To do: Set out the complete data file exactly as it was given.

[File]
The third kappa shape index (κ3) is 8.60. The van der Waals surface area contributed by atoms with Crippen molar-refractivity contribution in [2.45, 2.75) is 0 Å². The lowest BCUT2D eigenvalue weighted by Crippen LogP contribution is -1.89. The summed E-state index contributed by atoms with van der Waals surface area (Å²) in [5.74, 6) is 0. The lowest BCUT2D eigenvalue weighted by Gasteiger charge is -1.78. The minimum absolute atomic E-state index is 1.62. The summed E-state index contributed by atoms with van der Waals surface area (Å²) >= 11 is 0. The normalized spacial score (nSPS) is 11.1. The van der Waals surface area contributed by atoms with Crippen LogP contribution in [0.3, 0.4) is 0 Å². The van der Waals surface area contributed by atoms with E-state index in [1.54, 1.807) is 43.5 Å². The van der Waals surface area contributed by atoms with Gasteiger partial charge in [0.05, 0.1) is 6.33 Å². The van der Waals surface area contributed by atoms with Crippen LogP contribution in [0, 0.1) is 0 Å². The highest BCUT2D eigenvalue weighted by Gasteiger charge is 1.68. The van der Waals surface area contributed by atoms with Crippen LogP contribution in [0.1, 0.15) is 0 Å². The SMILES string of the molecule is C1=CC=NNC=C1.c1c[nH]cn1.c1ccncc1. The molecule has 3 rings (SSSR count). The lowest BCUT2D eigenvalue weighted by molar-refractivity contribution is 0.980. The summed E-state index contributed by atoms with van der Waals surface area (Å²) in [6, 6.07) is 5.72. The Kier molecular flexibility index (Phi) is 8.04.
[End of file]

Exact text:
The third kappa shape index (κ3) is 8.60. The van der Waals surface area contributed by atoms with Crippen molar-refractivity contribution in [2.45, 2.75) is 0 Å². The lowest BCUT2D eigenvalue weighted by Crippen LogP contribution is -1.89. The summed E-state index contributed by atoms with van der Waals surface area (Å²) in [5.74, 6) is 0. The lowest BCUT2D eigenvalue weighted by Gasteiger charge is -1.78. The minimum absolute atomic E-state index is 1.62. The summed E-state index contributed by atoms with van der Waals surface area (Å²) >= 11 is 0. The normalized spacial score (nSPS) is 11.1. The van der Waals surface area contributed by atoms with Crippen LogP contribution in [0.3, 0.4) is 0 Å². The van der Waals surface area contributed by atoms with E-state index in [1.54, 1.807) is 43.5 Å². The van der Waals surface area contributed by atoms with Gasteiger partial charge in [0.05, 0.1) is 6.33 Å². The van der Waals surface area contributed by atoms with Crippen LogP contribution in [0, 0.1) is 0 Å². The highest BCUT2D eigenvalue weighted by Gasteiger charge is 1.68. The van der Waals surface area contributed by atoms with Crippen LogP contribution in [0.1, 0.15) is 0 Å². The SMILES string of the molecule is C1=CC=NNC=C1.c1c[nH]cn1.c1ccncc1. The molecule has 3 rings (SSSR count). The lowest BCUT2D eigenvalue weighted by molar-refractivity contribution is 0.980. The summed E-state index contributed by atoms with van der Waals surface area (Å²) in [6, 6.07) is 5.72. The Kier molecular flexibility index (Phi) is 8.04.